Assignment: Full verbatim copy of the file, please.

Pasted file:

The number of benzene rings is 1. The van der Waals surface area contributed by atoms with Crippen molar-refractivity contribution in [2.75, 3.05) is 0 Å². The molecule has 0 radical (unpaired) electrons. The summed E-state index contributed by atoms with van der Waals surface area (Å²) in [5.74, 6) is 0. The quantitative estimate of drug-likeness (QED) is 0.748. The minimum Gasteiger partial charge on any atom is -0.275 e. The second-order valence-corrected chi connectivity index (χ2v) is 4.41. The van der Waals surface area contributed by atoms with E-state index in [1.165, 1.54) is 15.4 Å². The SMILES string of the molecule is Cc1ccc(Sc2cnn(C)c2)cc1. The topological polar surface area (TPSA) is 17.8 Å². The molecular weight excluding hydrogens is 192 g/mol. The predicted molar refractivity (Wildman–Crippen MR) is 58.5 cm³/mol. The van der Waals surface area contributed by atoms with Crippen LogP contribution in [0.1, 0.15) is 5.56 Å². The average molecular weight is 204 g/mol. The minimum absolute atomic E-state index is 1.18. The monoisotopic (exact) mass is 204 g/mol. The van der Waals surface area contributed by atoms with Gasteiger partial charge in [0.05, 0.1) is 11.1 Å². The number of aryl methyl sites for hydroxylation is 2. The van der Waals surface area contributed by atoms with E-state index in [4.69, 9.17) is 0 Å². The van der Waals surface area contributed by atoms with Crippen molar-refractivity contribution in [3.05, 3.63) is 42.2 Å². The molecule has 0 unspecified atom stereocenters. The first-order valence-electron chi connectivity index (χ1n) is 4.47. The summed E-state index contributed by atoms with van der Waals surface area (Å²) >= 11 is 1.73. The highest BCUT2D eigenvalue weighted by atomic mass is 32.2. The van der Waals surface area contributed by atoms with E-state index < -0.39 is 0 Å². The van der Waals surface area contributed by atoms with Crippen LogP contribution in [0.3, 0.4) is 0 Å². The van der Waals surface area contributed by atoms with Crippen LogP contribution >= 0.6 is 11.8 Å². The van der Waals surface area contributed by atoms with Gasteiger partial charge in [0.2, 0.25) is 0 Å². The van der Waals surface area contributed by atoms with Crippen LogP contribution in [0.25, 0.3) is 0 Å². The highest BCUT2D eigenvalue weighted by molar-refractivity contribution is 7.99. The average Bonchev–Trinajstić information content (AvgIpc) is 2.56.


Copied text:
The number of benzene rings is 1. The van der Waals surface area contributed by atoms with Crippen molar-refractivity contribution in [2.75, 3.05) is 0 Å². The molecule has 0 radical (unpaired) electrons. The summed E-state index contributed by atoms with van der Waals surface area (Å²) in [5.74, 6) is 0. The quantitative estimate of drug-likeness (QED) is 0.748. The minimum Gasteiger partial charge on any atom is -0.275 e. The second-order valence-corrected chi connectivity index (χ2v) is 4.41. The van der Waals surface area contributed by atoms with E-state index in [1.165, 1.54) is 15.4 Å². The SMILES string of the molecule is Cc1ccc(Sc2cnn(C)c2)cc1. The topological polar surface area (TPSA) is 17.8 Å². The molecular weight excluding hydrogens is 192 g/mol. The predicted molar refractivity (Wildman–Crippen MR) is 58.5 cm³/mol. The van der Waals surface area contributed by atoms with Crippen LogP contribution in [0.1, 0.15) is 5.56 Å². The average molecular weight is 204 g/mol. The minimum absolute atomic E-state index is 1.18. The monoisotopic (exact) mass is 204 g/mol. The van der Waals surface area contributed by atoms with Gasteiger partial charge in [0.05, 0.1) is 11.1 Å². The number of aryl methyl sites for hydroxylation is 2. The van der Waals surface area contributed by atoms with E-state index in [4.69, 9.17) is 0 Å². The van der Waals surface area contributed by atoms with Crippen molar-refractivity contribution in [3.05, 3.63) is 42.2 Å². The molecule has 0 unspecified atom stereocenters. The first-order valence-electron chi connectivity index (χ1n) is 4.47. The summed E-state index contributed by atoms with van der Waals surface area (Å²) >= 11 is 1.73. The highest BCUT2D eigenvalue weighted by atomic mass is 32.2. The van der Waals surface area contributed by atoms with E-state index < -0.39 is 0 Å². The van der Waals surface area contributed by atoms with Crippen LogP contribution in [0.3, 0.4) is 0 Å². The van der Waals surface area contributed by atoms with Crippen LogP contribution >= 0.6 is 11.8 Å². The van der Waals surface area contributed by atoms with Gasteiger partial charge in [0.2, 0.25) is 0 Å². The van der Waals surface area contributed by atoms with Crippen LogP contribution in [0.25, 0.3) is 0 Å². The highest BCUT2D eigenvalue weighted by molar-refractivity contribution is 7.99. The average Bonchev–Trinajstić information content (AvgIpc) is 2.56.